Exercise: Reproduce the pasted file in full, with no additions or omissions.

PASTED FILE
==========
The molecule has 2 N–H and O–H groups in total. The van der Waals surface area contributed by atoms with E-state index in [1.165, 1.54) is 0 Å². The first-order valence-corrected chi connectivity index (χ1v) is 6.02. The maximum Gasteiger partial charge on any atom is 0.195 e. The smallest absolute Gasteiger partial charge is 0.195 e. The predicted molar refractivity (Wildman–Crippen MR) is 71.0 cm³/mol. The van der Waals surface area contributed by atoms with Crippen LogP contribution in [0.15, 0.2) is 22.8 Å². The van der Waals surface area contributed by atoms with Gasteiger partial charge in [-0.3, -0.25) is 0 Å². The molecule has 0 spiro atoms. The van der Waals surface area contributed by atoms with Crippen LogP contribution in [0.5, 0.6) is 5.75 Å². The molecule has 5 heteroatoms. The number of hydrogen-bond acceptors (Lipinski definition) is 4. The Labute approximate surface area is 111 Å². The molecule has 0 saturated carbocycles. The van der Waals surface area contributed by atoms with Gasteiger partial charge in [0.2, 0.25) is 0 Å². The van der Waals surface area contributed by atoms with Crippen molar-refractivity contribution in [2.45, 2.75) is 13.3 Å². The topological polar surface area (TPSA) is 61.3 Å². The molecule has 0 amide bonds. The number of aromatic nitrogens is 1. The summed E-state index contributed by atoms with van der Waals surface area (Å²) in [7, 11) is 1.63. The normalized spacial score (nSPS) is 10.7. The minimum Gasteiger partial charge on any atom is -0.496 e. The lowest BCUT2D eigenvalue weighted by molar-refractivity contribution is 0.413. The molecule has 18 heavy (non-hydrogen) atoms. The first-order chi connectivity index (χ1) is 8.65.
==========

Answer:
The molecule has 2 N–H and O–H groups in total. The van der Waals surface area contributed by atoms with E-state index in [1.165, 1.54) is 0 Å². The first-order valence-corrected chi connectivity index (χ1v) is 6.02. The maximum Gasteiger partial charge on any atom is 0.195 e. The smallest absolute Gasteiger partial charge is 0.195 e. The predicted molar refractivity (Wildman–Crippen MR) is 71.0 cm³/mol. The van der Waals surface area contributed by atoms with Crippen LogP contribution in [0.15, 0.2) is 22.8 Å². The van der Waals surface area contributed by atoms with Gasteiger partial charge in [-0.3, -0.25) is 0 Å². The molecule has 0 spiro atoms. The van der Waals surface area contributed by atoms with Crippen LogP contribution in [0.5, 0.6) is 5.75 Å². The molecule has 5 heteroatoms. The number of hydrogen-bond acceptors (Lipinski definition) is 4. The Labute approximate surface area is 111 Å². The molecule has 0 saturated carbocycles. The van der Waals surface area contributed by atoms with Gasteiger partial charge in [0.2, 0.25) is 0 Å². The van der Waals surface area contributed by atoms with Crippen molar-refractivity contribution in [2.45, 2.75) is 13.3 Å². The topological polar surface area (TPSA) is 61.3 Å². The molecule has 0 amide bonds. The number of aromatic nitrogens is 1. The summed E-state index contributed by atoms with van der Waals surface area (Å²) in [7, 11) is 1.63. The normalized spacial score (nSPS) is 10.7. The minimum Gasteiger partial charge on any atom is -0.496 e. The lowest BCUT2D eigenvalue weighted by molar-refractivity contribution is 0.413. The molecule has 18 heavy (non-hydrogen) atoms. The first-order chi connectivity index (χ1) is 8.65.